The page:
In line with the point of sustainability, the electric vehicle is presented as the great revolution in urban mobility today. There are already many hybrid and electric models circulating in our cities, although the truth is that today these cars only represent 3% of the car fleet in most countries. Even so, the trend is clearly upwards. However, in order to globalize their use, it will be necessary to overcome major challenges such as improving electric batteries and their autonomy, a global and stable network of recharging points and more affordable prices for the average consumer, which is what is being promoted in countries such as Spain with incentives to purchase these vehicles. However, electrification does not only affect the automobile; hybrid or fully electric models are already being introduced in the maritime and aeronautical sectors, where their application is more complex but is already seeing some results, such as in the growth of production and purchase of electric leisure and small fishing boats and some larger vessels such as short distance ferries.

5. Autonomous and connected vehicles

The autonomous vehicle par excellence is the drone, which has experienced an unprecedented boom and is already in the priority points of major manufacturers, since especially in the context post covid-19, this promises to be a niche market to pull the recovery of this industry. But beyond aeronautics, unmanned vehicles that a few years ago sounded like the future are now beginning to become a reality, at least in the experimental phase. Although their use is far from widespread, in recent years there have been great advances in the field of autonomous driving, which offer promising results for safer and more efficient mobility in the future, both at the level of cars and ships or planes/drones that can make deliveries and free up logistics networks, for example. However, this will require solving the issues of regulation, liability in case of accidents, minimizing “machine” error and achieving a communication and connectivity network that supports the future connection of millions of vehicles, public and private, making decisions by humans in real time.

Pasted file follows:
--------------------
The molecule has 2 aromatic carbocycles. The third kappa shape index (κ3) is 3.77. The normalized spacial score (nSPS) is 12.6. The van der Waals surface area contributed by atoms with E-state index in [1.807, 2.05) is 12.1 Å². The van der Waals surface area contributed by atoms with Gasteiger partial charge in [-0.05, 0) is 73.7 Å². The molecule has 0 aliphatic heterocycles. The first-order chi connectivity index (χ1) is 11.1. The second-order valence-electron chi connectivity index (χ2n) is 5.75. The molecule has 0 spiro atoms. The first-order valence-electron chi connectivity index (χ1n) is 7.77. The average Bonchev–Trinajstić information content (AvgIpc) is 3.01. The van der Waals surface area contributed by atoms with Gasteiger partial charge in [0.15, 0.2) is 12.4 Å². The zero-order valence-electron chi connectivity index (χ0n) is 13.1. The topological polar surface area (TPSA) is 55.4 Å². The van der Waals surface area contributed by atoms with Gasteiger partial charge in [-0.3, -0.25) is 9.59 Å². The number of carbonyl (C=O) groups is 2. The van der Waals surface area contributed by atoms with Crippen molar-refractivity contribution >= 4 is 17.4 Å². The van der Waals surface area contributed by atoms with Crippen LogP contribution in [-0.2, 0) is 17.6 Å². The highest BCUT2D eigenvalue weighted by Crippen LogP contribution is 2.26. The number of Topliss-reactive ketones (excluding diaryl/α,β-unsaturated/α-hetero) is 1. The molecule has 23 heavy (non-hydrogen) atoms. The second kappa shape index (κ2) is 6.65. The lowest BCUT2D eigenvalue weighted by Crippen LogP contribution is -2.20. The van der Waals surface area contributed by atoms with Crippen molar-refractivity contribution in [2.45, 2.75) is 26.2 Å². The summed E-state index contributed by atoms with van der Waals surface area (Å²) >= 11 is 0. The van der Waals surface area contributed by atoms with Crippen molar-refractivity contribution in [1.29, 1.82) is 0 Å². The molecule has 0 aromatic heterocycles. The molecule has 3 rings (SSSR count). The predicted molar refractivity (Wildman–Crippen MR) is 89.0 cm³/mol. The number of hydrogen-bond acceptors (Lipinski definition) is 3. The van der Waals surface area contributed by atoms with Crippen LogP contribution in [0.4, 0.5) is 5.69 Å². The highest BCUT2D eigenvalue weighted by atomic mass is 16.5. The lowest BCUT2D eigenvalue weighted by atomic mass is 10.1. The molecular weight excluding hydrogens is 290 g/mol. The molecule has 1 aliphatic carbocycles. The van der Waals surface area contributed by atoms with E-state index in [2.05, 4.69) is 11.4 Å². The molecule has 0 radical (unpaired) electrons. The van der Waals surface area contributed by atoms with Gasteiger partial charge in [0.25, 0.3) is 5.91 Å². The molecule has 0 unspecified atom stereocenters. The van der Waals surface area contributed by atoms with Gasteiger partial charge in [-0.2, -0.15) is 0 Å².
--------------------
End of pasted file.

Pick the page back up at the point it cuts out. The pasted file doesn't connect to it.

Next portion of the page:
6. Shared mobility and new cities

The mobility model is changing, and with it the forms of consumption linked to the automobile. Uber and cabify revolutionized the market in their day, breaking into a new business model based on the car as a service and not as property. These models, far from being diluted, have only become more established and will undoubtedly mark the pattern of mobility in many cities of the future, where users see no benefit in, for example, owning a car and prefer to opt for shared alternatives which, in some cases, can also reinforce sustainability and respect for the environment. Scooters, bicycles and even drones are new players in our mobility scene, a reality that has undoubtedly come to stay. The challenge now is to implement and update the current regulations in order to boost their growth in a rational and sustainable way.

7. Innovation and competitiveness

The global model in which we live requires companies to implement processes of continuous improvement and encourage innovation, which will undoubtedly be even more relevant in the coming years to meet challenges such as decarbonization, adaptation of sales models and other developments that are affecting a sector, the mobility, which is facing an unprecedented transformation and constantly changing.